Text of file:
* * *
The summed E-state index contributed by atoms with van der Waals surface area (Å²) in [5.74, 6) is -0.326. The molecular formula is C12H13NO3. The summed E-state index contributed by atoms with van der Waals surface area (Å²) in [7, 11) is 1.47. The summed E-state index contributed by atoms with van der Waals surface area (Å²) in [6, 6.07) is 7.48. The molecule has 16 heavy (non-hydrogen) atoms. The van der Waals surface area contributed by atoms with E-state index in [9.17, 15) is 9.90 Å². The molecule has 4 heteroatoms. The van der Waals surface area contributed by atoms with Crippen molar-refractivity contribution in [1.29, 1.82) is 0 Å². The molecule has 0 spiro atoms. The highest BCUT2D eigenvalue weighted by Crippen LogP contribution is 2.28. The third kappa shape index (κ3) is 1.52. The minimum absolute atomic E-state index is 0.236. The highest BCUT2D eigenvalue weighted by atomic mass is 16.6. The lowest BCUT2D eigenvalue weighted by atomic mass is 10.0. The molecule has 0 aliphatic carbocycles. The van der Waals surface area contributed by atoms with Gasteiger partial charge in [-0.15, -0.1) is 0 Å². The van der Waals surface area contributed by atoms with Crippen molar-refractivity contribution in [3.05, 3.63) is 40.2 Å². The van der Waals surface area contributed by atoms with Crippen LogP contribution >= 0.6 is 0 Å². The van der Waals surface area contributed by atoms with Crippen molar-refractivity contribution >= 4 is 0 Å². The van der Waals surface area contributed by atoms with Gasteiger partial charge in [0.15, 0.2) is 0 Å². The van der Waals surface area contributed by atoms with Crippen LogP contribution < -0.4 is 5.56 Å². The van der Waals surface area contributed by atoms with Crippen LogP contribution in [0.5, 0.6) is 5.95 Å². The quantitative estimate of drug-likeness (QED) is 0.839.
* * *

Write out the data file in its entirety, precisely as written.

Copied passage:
The summed E-state index contributed by atoms with van der Waals surface area (Å²) in [5.74, 6) is -0.326. The molecular formula is C12H13NO3. The summed E-state index contributed by atoms with van der Waals surface area (Å²) in [7, 11) is 1.47. The summed E-state index contributed by atoms with van der Waals surface area (Å²) in [6, 6.07) is 7.48. The molecule has 16 heavy (non-hydrogen) atoms. The van der Waals surface area contributed by atoms with E-state index in [9.17, 15) is 9.90 Å². The molecule has 4 heteroatoms. The van der Waals surface area contributed by atoms with Crippen molar-refractivity contribution in [1.29, 1.82) is 0 Å². The molecule has 0 spiro atoms. The highest BCUT2D eigenvalue weighted by Crippen LogP contribution is 2.28. The third kappa shape index (κ3) is 1.52. The minimum absolute atomic E-state index is 0.236. The highest BCUT2D eigenvalue weighted by atomic mass is 16.6. The lowest BCUT2D eigenvalue weighted by atomic mass is 10.0. The molecule has 0 aliphatic carbocycles. The van der Waals surface area contributed by atoms with Gasteiger partial charge in [-0.15, -0.1) is 0 Å². The van der Waals surface area contributed by atoms with Crippen molar-refractivity contribution in [3.05, 3.63) is 40.2 Å². The van der Waals surface area contributed by atoms with Crippen LogP contribution >= 0.6 is 0 Å². The van der Waals surface area contributed by atoms with Crippen molar-refractivity contribution >= 4 is 0 Å². The van der Waals surface area contributed by atoms with Gasteiger partial charge in [0.15, 0.2) is 0 Å². The van der Waals surface area contributed by atoms with Crippen LogP contribution < -0.4 is 5.56 Å². The van der Waals surface area contributed by atoms with Crippen LogP contribution in [0.5, 0.6) is 5.95 Å². The quantitative estimate of drug-likeness (QED) is 0.839.